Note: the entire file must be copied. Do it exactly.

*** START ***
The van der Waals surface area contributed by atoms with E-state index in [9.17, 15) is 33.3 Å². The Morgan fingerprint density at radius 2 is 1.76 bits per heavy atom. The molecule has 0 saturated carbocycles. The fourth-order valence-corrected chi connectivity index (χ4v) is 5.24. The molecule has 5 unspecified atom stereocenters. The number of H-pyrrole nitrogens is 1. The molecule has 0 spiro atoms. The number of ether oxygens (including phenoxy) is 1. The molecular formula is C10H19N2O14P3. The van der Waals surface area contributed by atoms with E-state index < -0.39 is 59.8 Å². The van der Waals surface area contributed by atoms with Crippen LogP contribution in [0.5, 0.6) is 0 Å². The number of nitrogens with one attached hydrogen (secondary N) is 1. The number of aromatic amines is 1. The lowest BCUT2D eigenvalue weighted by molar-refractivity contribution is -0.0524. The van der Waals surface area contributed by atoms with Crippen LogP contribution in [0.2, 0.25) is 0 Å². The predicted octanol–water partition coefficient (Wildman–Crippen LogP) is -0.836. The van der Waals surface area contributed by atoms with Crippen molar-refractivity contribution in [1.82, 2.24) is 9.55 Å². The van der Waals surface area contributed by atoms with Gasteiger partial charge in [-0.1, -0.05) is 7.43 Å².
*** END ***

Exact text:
The van der Waals surface area contributed by atoms with E-state index in [9.17, 15) is 33.3 Å². The Morgan fingerprint density at radius 2 is 1.76 bits per heavy atom. The molecule has 0 saturated carbocycles. The fourth-order valence-corrected chi connectivity index (χ4v) is 5.24. The molecule has 5 unspecified atom stereocenters. The number of H-pyrrole nitrogens is 1. The molecule has 0 spiro atoms. The number of ether oxygens (including phenoxy) is 1. The molecular formula is C10H19N2O14P3. The van der Waals surface area contributed by atoms with E-state index < -0.39 is 59.8 Å². The van der Waals surface area contributed by atoms with Crippen LogP contribution in [0.5, 0.6) is 0 Å². The number of nitrogens with one attached hydrogen (secondary N) is 1. The number of aromatic amines is 1. The lowest BCUT2D eigenvalue weighted by molar-refractivity contribution is -0.0524. The van der Waals surface area contributed by atoms with Crippen LogP contribution in [0.2, 0.25) is 0 Å². The predicted octanol–water partition coefficient (Wildman–Crippen LogP) is -0.836. The van der Waals surface area contributed by atoms with Crippen molar-refractivity contribution in [1.82, 2.24) is 9.55 Å². The van der Waals surface area contributed by atoms with Gasteiger partial charge in [-0.1, -0.05) is 7.43 Å².